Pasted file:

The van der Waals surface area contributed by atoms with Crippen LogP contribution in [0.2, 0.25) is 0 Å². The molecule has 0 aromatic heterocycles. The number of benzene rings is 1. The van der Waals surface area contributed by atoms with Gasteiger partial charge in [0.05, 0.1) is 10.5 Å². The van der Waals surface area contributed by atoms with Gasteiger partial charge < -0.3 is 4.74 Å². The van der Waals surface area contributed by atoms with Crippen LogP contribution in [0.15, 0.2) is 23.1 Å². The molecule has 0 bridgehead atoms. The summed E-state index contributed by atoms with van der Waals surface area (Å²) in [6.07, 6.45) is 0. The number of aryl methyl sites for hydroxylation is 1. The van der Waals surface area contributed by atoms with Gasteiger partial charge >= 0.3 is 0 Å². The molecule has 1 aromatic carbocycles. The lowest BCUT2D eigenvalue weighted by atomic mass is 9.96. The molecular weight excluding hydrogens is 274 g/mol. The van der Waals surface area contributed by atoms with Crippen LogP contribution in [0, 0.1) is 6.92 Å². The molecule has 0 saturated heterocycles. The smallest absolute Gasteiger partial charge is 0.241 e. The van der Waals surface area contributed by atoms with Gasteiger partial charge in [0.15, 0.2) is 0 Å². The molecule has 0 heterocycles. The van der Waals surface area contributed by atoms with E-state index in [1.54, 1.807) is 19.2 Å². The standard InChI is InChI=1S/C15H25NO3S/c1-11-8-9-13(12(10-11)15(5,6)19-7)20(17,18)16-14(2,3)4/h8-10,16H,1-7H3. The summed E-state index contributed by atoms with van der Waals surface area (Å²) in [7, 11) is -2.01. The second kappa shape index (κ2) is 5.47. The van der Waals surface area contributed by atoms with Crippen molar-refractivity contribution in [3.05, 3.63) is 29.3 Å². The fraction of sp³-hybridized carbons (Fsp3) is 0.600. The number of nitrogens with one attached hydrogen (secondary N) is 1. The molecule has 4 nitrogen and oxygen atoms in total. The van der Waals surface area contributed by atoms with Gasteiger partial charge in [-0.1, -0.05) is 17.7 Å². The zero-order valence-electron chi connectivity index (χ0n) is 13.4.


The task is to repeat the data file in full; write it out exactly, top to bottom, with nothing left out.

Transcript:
The van der Waals surface area contributed by atoms with Crippen LogP contribution in [0.2, 0.25) is 0 Å². The molecule has 0 aromatic heterocycles. The number of benzene rings is 1. The van der Waals surface area contributed by atoms with Gasteiger partial charge in [0.05, 0.1) is 10.5 Å². The van der Waals surface area contributed by atoms with Gasteiger partial charge < -0.3 is 4.74 Å². The van der Waals surface area contributed by atoms with Crippen LogP contribution in [0.15, 0.2) is 23.1 Å². The molecule has 0 bridgehead atoms. The summed E-state index contributed by atoms with van der Waals surface area (Å²) in [6.07, 6.45) is 0. The number of aryl methyl sites for hydroxylation is 1. The van der Waals surface area contributed by atoms with Gasteiger partial charge >= 0.3 is 0 Å². The molecule has 1 aromatic carbocycles. The lowest BCUT2D eigenvalue weighted by atomic mass is 9.96. The molecular weight excluding hydrogens is 274 g/mol. The van der Waals surface area contributed by atoms with Crippen LogP contribution in [0, 0.1) is 6.92 Å². The molecule has 0 saturated heterocycles. The smallest absolute Gasteiger partial charge is 0.241 e. The van der Waals surface area contributed by atoms with Gasteiger partial charge in [0.15, 0.2) is 0 Å². The molecule has 0 heterocycles. The van der Waals surface area contributed by atoms with E-state index in [1.54, 1.807) is 19.2 Å². The standard InChI is InChI=1S/C15H25NO3S/c1-11-8-9-13(12(10-11)15(5,6)19-7)20(17,18)16-14(2,3)4/h8-10,16H,1-7H3. The summed E-state index contributed by atoms with van der Waals surface area (Å²) in [7, 11) is -2.01. The second kappa shape index (κ2) is 5.47. The van der Waals surface area contributed by atoms with Crippen molar-refractivity contribution in [3.05, 3.63) is 29.3 Å². The fraction of sp³-hybridized carbons (Fsp3) is 0.600. The number of nitrogens with one attached hydrogen (secondary N) is 1. The molecule has 4 nitrogen and oxygen atoms in total. The van der Waals surface area contributed by atoms with Gasteiger partial charge in [-0.1, -0.05) is 17.7 Å². The zero-order valence-electron chi connectivity index (χ0n) is 13.4.